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Court Cases that Address Prosecutors Ethics

Reasons why the unprofessional conduct occur and what need to be done

A prosecutor is a person who represents a state in criminal cases in courts of law. He or she is responsible for executing a criminal who has broken a law (Miller, Hess & Orthmann, 2013). Ethical behavior refers to expected conducts of behavior a prosecutor is expected to portray during execution of his or her duties. His or her duties are not to ensure that a party has won in a case, but to promote justice and fairness (Miller et al., 2013).

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This implies that he is a servant of a law and should abide by it any time he or she is performing his or her task. According to Miller and colleagues (2013), he or she is required by the law to disclose all evidence to court and not to hide any relevant material that would prove a criminal innocent while he or she is guilty. Therefore, it would be expected that a state prosecutor should be of a high moral integrity and should demonstrate good conduct during investigations. Impartiality and failure to disclose evidence to a defendant are good examples of unprofessional behaviors.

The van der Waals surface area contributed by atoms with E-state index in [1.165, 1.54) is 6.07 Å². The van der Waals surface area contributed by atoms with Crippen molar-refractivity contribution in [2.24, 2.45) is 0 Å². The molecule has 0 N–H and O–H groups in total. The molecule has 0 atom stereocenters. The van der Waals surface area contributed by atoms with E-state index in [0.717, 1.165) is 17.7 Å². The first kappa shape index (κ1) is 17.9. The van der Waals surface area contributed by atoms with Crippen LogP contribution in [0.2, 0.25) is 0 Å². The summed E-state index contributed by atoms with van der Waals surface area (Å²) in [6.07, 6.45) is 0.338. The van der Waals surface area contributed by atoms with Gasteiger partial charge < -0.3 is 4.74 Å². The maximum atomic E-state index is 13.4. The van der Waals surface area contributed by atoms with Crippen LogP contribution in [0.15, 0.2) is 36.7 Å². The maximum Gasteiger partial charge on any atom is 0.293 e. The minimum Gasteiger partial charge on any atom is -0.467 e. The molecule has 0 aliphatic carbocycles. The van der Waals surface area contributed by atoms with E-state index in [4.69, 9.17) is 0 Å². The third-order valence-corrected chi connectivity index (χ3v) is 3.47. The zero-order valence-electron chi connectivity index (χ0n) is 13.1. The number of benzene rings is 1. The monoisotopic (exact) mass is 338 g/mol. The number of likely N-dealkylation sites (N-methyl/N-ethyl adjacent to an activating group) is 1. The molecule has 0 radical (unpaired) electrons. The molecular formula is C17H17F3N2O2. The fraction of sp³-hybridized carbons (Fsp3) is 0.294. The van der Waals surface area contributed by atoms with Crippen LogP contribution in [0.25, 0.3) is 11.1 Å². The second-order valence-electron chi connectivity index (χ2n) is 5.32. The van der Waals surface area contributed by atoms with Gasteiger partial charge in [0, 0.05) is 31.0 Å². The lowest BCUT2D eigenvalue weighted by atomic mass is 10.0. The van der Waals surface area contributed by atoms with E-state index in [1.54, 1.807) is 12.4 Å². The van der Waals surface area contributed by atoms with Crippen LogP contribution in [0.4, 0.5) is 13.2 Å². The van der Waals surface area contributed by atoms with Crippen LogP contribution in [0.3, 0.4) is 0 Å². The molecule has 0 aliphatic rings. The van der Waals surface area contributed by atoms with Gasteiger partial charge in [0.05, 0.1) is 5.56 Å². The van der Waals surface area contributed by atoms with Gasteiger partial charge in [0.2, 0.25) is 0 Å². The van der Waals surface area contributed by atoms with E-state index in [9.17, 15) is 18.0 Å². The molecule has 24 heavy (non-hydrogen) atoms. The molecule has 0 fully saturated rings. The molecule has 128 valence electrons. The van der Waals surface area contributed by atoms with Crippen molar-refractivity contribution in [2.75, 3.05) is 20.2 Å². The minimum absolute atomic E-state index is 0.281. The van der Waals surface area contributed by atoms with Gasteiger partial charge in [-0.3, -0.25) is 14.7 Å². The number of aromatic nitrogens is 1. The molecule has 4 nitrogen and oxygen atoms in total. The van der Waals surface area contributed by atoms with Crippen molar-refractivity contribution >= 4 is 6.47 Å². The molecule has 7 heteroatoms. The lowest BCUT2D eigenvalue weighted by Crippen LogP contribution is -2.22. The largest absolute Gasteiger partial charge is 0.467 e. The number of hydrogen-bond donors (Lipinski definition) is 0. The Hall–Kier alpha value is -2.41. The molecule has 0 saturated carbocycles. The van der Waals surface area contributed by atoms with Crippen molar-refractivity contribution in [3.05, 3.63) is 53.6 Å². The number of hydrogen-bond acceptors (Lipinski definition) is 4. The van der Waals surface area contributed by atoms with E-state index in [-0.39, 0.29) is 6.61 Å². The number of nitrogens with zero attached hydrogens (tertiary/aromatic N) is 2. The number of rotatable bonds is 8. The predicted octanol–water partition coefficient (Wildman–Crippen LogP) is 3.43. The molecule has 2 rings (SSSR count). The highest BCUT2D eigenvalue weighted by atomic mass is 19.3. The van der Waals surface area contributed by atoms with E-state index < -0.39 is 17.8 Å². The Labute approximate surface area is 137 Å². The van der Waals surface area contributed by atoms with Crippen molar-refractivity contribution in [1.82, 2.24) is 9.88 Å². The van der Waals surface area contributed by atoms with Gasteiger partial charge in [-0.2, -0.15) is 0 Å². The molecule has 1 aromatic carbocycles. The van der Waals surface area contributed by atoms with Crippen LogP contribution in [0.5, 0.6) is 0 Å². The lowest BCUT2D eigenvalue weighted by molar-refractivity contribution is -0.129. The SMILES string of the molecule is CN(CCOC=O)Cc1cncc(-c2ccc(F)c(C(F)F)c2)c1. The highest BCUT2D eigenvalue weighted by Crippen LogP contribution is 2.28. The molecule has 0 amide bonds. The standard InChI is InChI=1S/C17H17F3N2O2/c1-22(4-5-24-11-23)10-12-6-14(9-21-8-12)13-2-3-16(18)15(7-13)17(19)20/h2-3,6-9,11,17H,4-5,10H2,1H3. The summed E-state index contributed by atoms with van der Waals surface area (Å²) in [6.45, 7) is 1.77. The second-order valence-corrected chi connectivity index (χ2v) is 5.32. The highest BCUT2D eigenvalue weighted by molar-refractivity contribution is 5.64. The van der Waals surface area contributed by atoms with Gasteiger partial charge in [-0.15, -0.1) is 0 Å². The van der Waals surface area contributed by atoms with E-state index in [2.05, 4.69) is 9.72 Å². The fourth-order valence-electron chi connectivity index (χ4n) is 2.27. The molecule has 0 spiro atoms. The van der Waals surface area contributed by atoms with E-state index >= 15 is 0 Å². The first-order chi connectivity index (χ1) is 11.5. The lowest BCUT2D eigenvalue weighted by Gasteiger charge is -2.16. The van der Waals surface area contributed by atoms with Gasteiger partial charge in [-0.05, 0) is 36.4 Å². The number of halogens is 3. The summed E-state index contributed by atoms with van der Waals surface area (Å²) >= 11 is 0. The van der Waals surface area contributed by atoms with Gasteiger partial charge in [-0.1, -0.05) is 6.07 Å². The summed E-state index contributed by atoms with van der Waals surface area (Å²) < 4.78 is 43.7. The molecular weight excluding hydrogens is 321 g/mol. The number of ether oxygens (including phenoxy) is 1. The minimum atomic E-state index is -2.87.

There are various reasons why a prosecutor may decide to be impartial and hide evidence from a defendant in a criminal case (Peak, 2011). First, most of the prosecutors are corrupt and would want bribes. After they take a backhander, they side with a party that has offered them incentives. In such incidences, the other party in a case is denied justice (Peak, 2011). Second, there could be conflicting interest with respect to his or her office.

This implies that the state lawyer may choose to be partial in the case to assist a criminal to get a reward, delaying and/or denying a defendant justice. Third, impartiality could arise when a state lawyer is a relative of a wrongdoer. He or she may bribe witnesses to weaken a case. Peak (2011) states that a state lawyer could as well intimidate an attester to decline giving proofs in a court of law. A state lawyer could be influenced by powerful politicians if a case involved them.

He or she could hide some material evidence such as police reports to cover-up a politician. This violates the rights of the other party (Peak, 2011). It is important to note that, a prosecutor may hide evidence from a defendant to weaken a case and make him or her unprepared. Availing relevant evidence to a defender is his or her right. Therefore, hiding attestations imply that there is a probability of overturning a conviction (Peak, 2011). Finally, if a prosecutor is incompetent and lacks the relevant skills, he or she may hide evidence from a defendant.

How misconducts should be handled today

It is important to indicate that governments in various countries should design ways of curbing gross misconducts of prosecutors. Those who engage in such activities should be charged in a court of law. They should be disciplined according to the law. Governments should appoint competent state lawyers so that they can handle cases comprehensively and promote justice (Peak, 2011). In addition, prosecutors should continue with training so that they can become aware of the emerging issues relating to handling of cases and prosecution process as a whole.